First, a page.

Well, the four day weekend was fine. I had Friday off (thanks to the gods for that!) and had breakfast with Medicine Man and then went to get my hair done. It took a little longer than usual - for some reason, my hair only became brown the first go round, not burgundy. The second time it came out great. And in fit of bravery, I had my eyebrows waxed! It was not a bad experience. It was shocking when she yanked the fabric off but really so fast that it was not truly painful. It looks good, too. And unlike shaving, I won't need to worry about the new growth until November or so!

After that I went to my parents' house and spent time with Ma, Ray, Frankie and Bridget. It was fun. After that, Ray and I ran some errands together - we went to the pharmacy to pick up some prescriptions they had, then to Stop N Shop for a couple of things and finally to Toys R Us for a set of planets that glow in the dark and hang from the ceiling. We had a good time and then I dropped Ray off and came home. I hung up the planets and adhered some of the day-glow stickers that came with the kit to the bedroom ceiling. It looks really cool - with and without the lights on!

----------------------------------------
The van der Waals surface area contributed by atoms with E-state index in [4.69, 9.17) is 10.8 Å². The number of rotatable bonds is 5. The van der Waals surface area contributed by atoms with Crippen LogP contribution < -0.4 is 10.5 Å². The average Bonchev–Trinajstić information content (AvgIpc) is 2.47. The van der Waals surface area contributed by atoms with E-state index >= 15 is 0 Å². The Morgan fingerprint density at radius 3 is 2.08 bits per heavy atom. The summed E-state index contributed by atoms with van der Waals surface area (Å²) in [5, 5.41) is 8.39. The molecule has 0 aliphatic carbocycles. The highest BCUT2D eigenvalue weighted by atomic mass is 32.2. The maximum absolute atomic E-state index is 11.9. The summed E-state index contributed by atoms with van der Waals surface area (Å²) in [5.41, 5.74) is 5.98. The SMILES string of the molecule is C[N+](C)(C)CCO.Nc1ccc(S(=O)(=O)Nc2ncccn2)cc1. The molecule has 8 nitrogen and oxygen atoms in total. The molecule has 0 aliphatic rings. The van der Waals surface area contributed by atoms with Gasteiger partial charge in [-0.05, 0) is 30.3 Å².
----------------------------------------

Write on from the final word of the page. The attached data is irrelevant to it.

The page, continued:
The three day weekend at the Renaissance Faire was OK. Saturday and Monday were excellent money days with a lot of business and - for this year - big crowds. Sunday, by contrast, was a total bomb. I couldn't explain if I wanted to - the weather was the same as the other two days (perfect) and nothing else was different, so I am at a loss as to how this could be. But it was. Just as well, I suppose. I couldn't keep my eyes open so I went home early. Monday the Phantom was supposed to be there... and nothing. No phone call, no note, nothing. He never came and David, Dorita and I were quite worried about him.